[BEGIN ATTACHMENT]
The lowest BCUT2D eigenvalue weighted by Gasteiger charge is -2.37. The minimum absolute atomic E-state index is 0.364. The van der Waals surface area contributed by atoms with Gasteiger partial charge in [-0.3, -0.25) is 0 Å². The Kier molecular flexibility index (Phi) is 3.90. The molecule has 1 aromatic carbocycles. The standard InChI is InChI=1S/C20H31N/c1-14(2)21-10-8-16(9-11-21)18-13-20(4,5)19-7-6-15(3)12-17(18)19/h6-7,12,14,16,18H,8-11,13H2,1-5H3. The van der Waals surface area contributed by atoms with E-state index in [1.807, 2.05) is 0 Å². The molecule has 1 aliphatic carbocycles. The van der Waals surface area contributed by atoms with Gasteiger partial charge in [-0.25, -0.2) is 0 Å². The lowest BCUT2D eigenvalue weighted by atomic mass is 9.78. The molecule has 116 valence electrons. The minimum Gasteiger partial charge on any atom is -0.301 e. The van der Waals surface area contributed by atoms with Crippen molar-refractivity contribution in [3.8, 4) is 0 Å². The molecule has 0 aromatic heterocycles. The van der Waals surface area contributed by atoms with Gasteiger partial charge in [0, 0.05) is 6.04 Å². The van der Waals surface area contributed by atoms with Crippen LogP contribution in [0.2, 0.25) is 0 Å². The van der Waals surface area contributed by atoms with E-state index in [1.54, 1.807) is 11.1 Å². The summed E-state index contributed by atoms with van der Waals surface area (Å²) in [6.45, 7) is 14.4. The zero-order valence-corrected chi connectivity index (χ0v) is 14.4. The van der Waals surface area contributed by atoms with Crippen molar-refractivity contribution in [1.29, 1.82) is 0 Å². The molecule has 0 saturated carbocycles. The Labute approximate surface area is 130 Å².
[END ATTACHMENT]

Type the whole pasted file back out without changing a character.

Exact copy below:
The lowest BCUT2D eigenvalue weighted by Gasteiger charge is -2.37. The minimum absolute atomic E-state index is 0.364. The van der Waals surface area contributed by atoms with Gasteiger partial charge in [-0.3, -0.25) is 0 Å². The Kier molecular flexibility index (Phi) is 3.90. The molecule has 1 aromatic carbocycles. The standard InChI is InChI=1S/C20H31N/c1-14(2)21-10-8-16(9-11-21)18-13-20(4,5)19-7-6-15(3)12-17(18)19/h6-7,12,14,16,18H,8-11,13H2,1-5H3. The van der Waals surface area contributed by atoms with E-state index in [1.807, 2.05) is 0 Å². The molecule has 1 aliphatic carbocycles. The van der Waals surface area contributed by atoms with Gasteiger partial charge in [-0.25, -0.2) is 0 Å². The lowest BCUT2D eigenvalue weighted by atomic mass is 9.78. The molecule has 116 valence electrons. The minimum Gasteiger partial charge on any atom is -0.301 e. The van der Waals surface area contributed by atoms with Crippen molar-refractivity contribution in [3.8, 4) is 0 Å². The molecule has 0 aromatic heterocycles. The van der Waals surface area contributed by atoms with Gasteiger partial charge in [0, 0.05) is 6.04 Å². The van der Waals surface area contributed by atoms with Crippen LogP contribution in [0.2, 0.25) is 0 Å². The van der Waals surface area contributed by atoms with E-state index in [1.54, 1.807) is 11.1 Å². The summed E-state index contributed by atoms with van der Waals surface area (Å²) in [6.45, 7) is 14.4. The zero-order valence-corrected chi connectivity index (χ0v) is 14.4. The van der Waals surface area contributed by atoms with Crippen molar-refractivity contribution in [1.29, 1.82) is 0 Å². The molecule has 0 saturated carbocycles. The Labute approximate surface area is 130 Å².